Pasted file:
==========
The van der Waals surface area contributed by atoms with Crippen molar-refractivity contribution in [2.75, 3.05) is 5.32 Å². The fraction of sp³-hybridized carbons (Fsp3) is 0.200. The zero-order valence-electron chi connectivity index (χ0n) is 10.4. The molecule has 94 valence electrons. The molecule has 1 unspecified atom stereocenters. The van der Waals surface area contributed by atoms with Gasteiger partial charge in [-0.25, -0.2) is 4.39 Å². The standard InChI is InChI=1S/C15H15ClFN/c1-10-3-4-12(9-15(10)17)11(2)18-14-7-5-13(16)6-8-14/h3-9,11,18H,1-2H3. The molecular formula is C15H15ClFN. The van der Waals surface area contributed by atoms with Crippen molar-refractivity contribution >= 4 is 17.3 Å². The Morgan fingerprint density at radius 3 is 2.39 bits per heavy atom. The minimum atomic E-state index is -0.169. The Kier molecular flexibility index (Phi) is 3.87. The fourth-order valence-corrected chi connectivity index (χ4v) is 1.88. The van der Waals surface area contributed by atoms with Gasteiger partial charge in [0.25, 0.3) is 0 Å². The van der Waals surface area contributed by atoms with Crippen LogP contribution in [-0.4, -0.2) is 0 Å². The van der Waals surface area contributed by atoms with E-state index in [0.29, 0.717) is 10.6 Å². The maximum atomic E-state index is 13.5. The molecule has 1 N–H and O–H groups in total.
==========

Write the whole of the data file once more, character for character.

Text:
The van der Waals surface area contributed by atoms with Crippen molar-refractivity contribution in [2.75, 3.05) is 5.32 Å². The fraction of sp³-hybridized carbons (Fsp3) is 0.200. The zero-order valence-electron chi connectivity index (χ0n) is 10.4. The molecule has 94 valence electrons. The molecule has 1 unspecified atom stereocenters. The van der Waals surface area contributed by atoms with Gasteiger partial charge in [-0.25, -0.2) is 4.39 Å². The standard InChI is InChI=1S/C15H15ClFN/c1-10-3-4-12(9-15(10)17)11(2)18-14-7-5-13(16)6-8-14/h3-9,11,18H,1-2H3. The molecular formula is C15H15ClFN. The van der Waals surface area contributed by atoms with Crippen molar-refractivity contribution >= 4 is 17.3 Å². The Morgan fingerprint density at radius 3 is 2.39 bits per heavy atom. The minimum atomic E-state index is -0.169. The Kier molecular flexibility index (Phi) is 3.87. The fourth-order valence-corrected chi connectivity index (χ4v) is 1.88. The van der Waals surface area contributed by atoms with Gasteiger partial charge in [0.25, 0.3) is 0 Å². The van der Waals surface area contributed by atoms with Crippen LogP contribution in [-0.4, -0.2) is 0 Å². The van der Waals surface area contributed by atoms with E-state index in [0.29, 0.717) is 10.6 Å². The maximum atomic E-state index is 13.5. The molecule has 1 N–H and O–H groups in total.